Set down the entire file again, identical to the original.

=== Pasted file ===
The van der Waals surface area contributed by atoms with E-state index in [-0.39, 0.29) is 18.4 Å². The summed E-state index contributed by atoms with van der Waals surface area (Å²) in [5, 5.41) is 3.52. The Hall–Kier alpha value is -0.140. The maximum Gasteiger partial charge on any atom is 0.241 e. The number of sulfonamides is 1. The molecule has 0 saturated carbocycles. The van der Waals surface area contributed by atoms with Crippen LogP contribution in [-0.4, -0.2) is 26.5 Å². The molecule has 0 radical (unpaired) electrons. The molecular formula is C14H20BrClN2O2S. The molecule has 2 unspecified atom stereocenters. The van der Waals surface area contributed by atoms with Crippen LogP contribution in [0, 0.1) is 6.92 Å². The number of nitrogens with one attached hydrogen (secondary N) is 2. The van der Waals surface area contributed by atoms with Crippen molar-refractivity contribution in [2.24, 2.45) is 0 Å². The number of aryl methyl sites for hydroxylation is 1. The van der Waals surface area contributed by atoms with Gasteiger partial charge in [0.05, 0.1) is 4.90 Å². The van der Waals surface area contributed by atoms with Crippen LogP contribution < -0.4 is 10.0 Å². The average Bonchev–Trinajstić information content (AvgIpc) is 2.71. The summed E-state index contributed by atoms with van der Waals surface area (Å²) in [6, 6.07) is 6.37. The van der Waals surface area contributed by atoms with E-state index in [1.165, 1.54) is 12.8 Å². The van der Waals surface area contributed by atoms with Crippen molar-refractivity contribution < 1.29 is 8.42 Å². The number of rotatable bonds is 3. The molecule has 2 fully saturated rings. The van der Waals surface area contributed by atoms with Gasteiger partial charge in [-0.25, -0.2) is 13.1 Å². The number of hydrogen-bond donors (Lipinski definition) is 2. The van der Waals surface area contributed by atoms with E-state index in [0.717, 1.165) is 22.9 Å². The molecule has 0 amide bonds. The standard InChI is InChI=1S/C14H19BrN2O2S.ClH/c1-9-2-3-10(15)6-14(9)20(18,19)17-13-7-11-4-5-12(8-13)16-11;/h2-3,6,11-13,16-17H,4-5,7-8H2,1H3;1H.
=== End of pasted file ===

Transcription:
The van der Waals surface area contributed by atoms with E-state index in [-0.39, 0.29) is 18.4 Å². The summed E-state index contributed by atoms with van der Waals surface area (Å²) in [5, 5.41) is 3.52. The Hall–Kier alpha value is -0.140. The maximum Gasteiger partial charge on any atom is 0.241 e. The number of sulfonamides is 1. The molecule has 0 saturated carbocycles. The van der Waals surface area contributed by atoms with Crippen LogP contribution in [-0.4, -0.2) is 26.5 Å². The molecule has 0 radical (unpaired) electrons. The molecular formula is C14H20BrClN2O2S. The molecule has 2 unspecified atom stereocenters. The van der Waals surface area contributed by atoms with Crippen LogP contribution in [0, 0.1) is 6.92 Å². The number of nitrogens with one attached hydrogen (secondary N) is 2. The van der Waals surface area contributed by atoms with Crippen molar-refractivity contribution in [2.24, 2.45) is 0 Å². The number of aryl methyl sites for hydroxylation is 1. The van der Waals surface area contributed by atoms with Gasteiger partial charge in [0.05, 0.1) is 4.90 Å². The van der Waals surface area contributed by atoms with Crippen LogP contribution < -0.4 is 10.0 Å². The average Bonchev–Trinajstić information content (AvgIpc) is 2.71. The summed E-state index contributed by atoms with van der Waals surface area (Å²) in [6, 6.07) is 6.37. The van der Waals surface area contributed by atoms with E-state index in [1.165, 1.54) is 12.8 Å². The van der Waals surface area contributed by atoms with Crippen molar-refractivity contribution < 1.29 is 8.42 Å². The number of rotatable bonds is 3. The molecule has 2 fully saturated rings. The van der Waals surface area contributed by atoms with Gasteiger partial charge in [-0.25, -0.2) is 13.1 Å². The number of hydrogen-bond donors (Lipinski definition) is 2. The van der Waals surface area contributed by atoms with E-state index in [0.717, 1.165) is 22.9 Å². The molecule has 0 amide bonds. The standard InChI is InChI=1S/C14H19BrN2O2S.ClH/c1-9-2-3-10(15)6-14(9)20(18,19)17-13-7-11-4-5-12(8-13)16-11;/h2-3,6,11-13,16-17H,4-5,7-8H2,1H3;1H.